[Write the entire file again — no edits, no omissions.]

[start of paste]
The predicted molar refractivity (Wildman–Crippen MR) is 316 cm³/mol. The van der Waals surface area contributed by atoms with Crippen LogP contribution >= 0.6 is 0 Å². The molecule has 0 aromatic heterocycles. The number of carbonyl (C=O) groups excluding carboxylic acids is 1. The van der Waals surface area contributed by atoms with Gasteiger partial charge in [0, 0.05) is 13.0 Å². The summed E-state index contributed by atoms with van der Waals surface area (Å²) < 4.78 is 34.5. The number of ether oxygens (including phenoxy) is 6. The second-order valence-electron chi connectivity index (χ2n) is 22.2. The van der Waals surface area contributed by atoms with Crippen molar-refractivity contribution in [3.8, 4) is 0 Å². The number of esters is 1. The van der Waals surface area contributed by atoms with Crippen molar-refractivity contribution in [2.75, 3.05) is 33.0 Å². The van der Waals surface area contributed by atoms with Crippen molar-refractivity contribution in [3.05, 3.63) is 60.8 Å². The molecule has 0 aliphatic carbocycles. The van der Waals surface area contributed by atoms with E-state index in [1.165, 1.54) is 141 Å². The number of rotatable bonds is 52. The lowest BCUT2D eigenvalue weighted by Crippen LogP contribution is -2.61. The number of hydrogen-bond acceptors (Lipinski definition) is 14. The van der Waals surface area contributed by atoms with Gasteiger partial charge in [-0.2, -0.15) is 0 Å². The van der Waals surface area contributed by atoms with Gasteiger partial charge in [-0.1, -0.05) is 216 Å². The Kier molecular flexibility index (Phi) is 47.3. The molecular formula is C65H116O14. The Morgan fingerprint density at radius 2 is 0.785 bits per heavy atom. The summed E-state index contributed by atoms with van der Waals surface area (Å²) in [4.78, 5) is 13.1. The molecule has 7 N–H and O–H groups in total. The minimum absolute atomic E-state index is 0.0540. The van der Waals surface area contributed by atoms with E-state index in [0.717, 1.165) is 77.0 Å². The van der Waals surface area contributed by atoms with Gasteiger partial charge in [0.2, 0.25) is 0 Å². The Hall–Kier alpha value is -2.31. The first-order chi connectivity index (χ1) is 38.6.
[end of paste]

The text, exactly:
The predicted molar refractivity (Wildman–Crippen MR) is 316 cm³/mol. The van der Waals surface area contributed by atoms with Crippen LogP contribution >= 0.6 is 0 Å². The molecule has 0 aromatic heterocycles. The number of carbonyl (C=O) groups excluding carboxylic acids is 1. The van der Waals surface area contributed by atoms with Gasteiger partial charge in [0, 0.05) is 13.0 Å². The summed E-state index contributed by atoms with van der Waals surface area (Å²) < 4.78 is 34.5. The number of ether oxygens (including phenoxy) is 6. The second-order valence-electron chi connectivity index (χ2n) is 22.2. The van der Waals surface area contributed by atoms with Crippen molar-refractivity contribution in [3.8, 4) is 0 Å². The number of esters is 1. The van der Waals surface area contributed by atoms with Crippen molar-refractivity contribution in [2.75, 3.05) is 33.0 Å². The van der Waals surface area contributed by atoms with Crippen molar-refractivity contribution in [3.05, 3.63) is 60.8 Å². The molecule has 0 aliphatic carbocycles. The van der Waals surface area contributed by atoms with E-state index in [1.165, 1.54) is 141 Å². The number of rotatable bonds is 52. The lowest BCUT2D eigenvalue weighted by Crippen LogP contribution is -2.61. The number of hydrogen-bond acceptors (Lipinski definition) is 14. The van der Waals surface area contributed by atoms with Gasteiger partial charge in [-0.2, -0.15) is 0 Å². The van der Waals surface area contributed by atoms with Gasteiger partial charge in [-0.1, -0.05) is 216 Å². The Kier molecular flexibility index (Phi) is 47.3. The molecular formula is C65H116O14. The Morgan fingerprint density at radius 2 is 0.785 bits per heavy atom. The summed E-state index contributed by atoms with van der Waals surface area (Å²) in [4.78, 5) is 13.1. The molecule has 7 N–H and O–H groups in total. The minimum absolute atomic E-state index is 0.0540. The van der Waals surface area contributed by atoms with E-state index in [0.717, 1.165) is 77.0 Å². The van der Waals surface area contributed by atoms with Gasteiger partial charge in [0.2, 0.25) is 0 Å². The Hall–Kier alpha value is -2.31. The first-order chi connectivity index (χ1) is 38.6.